I asked Noront CEO Alan Coutts last week post the Noront townhall meeting regarding concerns about the plant proposed for the Soo, and it’s environmental spinoff. His assessment about the turnout was that “it was what was needed; we had I would say about a couple hundred people come through, and it wasn’t the ones that were satisfied with the regulators role or confident with the process” (they for the most part didn’t attend).
The people in the audience he said, were mostly people with questions about the science, the environment, and questions about human health and the plants effect. “I like to think we answered questions the best we could, but it’s still pretty early in the stage”. Alan said that since they were still in the design aspects of the plant, a lot of the questions could not be answered until they reached a certain preliminary stage. “We will get those answers over time, but we are in the very early days right now to get these difficult questions answered this early.”
I asked him about social media being a big driving force these days behind campaigns to ‘Stop This’ or ‘Stop That’. The gov’t ultimately will decide or not if the plant comes to fruition and not Noront bulldozing their way through. He responded. “I think we really got our point across and we had got that message out and whether people were prepared to hear it or not was up to them. We just asked the people to give us some to get them the facts and when they are presented with the facts, base their decision around them and not an emotional response or something they read on the internet.”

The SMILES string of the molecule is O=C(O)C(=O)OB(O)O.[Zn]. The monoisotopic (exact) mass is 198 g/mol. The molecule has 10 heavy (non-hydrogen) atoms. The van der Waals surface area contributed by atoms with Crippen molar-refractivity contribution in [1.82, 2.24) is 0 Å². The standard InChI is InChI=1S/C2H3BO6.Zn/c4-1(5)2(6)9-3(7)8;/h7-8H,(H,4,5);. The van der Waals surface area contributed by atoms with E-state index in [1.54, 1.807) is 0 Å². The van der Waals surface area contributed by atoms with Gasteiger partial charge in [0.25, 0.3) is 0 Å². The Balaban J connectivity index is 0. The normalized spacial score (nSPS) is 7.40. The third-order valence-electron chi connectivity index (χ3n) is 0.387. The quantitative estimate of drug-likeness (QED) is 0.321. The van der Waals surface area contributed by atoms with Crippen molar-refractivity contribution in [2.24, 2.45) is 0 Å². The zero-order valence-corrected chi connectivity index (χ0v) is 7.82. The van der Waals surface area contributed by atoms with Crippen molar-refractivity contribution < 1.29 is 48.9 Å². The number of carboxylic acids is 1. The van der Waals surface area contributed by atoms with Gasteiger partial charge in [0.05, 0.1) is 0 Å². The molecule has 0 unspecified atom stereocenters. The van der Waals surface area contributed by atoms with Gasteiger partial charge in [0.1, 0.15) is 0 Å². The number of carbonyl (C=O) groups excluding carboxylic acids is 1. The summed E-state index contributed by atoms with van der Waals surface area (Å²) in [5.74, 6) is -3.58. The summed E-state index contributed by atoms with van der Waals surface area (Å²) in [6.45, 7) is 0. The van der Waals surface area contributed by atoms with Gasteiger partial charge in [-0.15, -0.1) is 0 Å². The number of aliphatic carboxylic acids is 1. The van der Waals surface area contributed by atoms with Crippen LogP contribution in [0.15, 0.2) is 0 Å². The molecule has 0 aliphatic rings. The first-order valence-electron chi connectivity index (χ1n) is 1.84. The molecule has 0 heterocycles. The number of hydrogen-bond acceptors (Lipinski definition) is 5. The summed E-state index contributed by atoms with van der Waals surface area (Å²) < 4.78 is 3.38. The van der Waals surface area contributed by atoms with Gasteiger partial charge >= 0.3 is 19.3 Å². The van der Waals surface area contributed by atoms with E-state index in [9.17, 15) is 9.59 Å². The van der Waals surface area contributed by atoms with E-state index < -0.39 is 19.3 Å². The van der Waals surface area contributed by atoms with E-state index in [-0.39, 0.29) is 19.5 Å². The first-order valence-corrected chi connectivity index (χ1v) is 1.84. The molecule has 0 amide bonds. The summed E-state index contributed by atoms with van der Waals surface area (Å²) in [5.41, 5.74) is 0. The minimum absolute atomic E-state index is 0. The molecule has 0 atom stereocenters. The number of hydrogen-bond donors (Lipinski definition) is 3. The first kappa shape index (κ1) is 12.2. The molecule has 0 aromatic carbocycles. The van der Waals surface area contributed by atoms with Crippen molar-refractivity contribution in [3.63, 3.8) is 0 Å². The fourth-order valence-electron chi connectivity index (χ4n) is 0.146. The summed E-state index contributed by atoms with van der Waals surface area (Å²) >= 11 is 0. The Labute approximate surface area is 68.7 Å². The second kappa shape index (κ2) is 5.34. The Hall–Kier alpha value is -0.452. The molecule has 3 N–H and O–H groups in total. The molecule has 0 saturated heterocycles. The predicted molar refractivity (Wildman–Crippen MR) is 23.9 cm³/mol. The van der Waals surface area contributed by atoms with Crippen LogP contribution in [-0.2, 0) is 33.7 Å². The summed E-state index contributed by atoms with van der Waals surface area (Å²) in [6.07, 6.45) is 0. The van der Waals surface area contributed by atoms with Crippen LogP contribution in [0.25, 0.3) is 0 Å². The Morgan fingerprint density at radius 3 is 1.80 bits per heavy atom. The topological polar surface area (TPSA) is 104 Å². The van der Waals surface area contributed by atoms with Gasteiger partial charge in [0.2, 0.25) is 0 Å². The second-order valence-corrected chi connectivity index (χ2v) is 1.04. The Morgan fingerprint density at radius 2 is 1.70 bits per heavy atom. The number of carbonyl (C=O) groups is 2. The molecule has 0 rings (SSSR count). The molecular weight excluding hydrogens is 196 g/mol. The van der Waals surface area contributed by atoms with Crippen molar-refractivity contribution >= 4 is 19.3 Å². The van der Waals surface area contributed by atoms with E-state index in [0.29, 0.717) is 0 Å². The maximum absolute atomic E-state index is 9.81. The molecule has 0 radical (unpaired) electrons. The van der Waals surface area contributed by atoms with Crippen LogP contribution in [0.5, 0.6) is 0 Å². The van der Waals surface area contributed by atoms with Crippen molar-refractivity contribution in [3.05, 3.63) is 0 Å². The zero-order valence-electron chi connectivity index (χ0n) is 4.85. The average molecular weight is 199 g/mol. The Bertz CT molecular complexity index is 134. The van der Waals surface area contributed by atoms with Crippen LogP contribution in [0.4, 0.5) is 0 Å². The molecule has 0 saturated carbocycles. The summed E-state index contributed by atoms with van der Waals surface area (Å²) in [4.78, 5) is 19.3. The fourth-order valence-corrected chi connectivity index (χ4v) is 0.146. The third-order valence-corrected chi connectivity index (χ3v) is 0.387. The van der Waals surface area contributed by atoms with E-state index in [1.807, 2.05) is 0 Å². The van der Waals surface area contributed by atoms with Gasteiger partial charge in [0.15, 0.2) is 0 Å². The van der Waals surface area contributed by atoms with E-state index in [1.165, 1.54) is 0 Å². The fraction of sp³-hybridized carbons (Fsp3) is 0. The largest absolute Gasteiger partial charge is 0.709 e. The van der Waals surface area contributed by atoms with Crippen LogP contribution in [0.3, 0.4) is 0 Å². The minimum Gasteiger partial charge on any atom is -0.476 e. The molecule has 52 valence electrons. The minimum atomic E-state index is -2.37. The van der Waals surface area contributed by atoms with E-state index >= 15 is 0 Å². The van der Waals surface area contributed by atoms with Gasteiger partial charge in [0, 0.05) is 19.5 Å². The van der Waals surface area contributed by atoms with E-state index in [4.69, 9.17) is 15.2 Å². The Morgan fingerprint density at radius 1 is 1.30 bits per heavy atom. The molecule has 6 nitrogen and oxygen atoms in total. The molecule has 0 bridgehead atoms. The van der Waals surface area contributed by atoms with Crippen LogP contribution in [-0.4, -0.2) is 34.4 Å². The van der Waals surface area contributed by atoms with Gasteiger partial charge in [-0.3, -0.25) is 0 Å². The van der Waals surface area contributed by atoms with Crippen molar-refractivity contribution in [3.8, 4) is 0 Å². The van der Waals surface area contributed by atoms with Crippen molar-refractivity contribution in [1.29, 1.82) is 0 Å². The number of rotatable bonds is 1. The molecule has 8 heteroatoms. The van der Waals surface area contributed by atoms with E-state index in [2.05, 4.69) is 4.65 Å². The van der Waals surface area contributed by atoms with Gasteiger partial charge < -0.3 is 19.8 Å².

The Noront group also had experts to address the crowd and Michael McCafferry the Global Director of Hatch addressed the crowd that “the ferrochrome industry is very mature” and Noront is not using the Soo as an experiment.
I asked him about hearing that some people are upset about the plant in Finland that the Sudbury delegation visited and the fact that is is fourty years old. “The plant in Finland in no way reflects our plant whether on ink, or engineering. Our proposed plant is fundementally a different plant and a different process. That is what these meetings are for ; it gives the concerned people and groups a chance to ask and get their answers directly. Like I said, the people that are not concerned with the process etc, were primarily absent, but the ones who came out were asking questions and I feel we did a good job addressing them.”
Before Alan, caught his plane, he did say he felt good that Noront may have won over some people and that is why townhalls are good and that more will be planned. He also said, “you know we as a company have a reputation to uphold and we think we have a good one with other communities we work with….. this is something we have also been saying… if we can’t do this in a way that is safe for the citizens of the Soo,” safe environmentally, safe for our employees… we’re not going to do it.”
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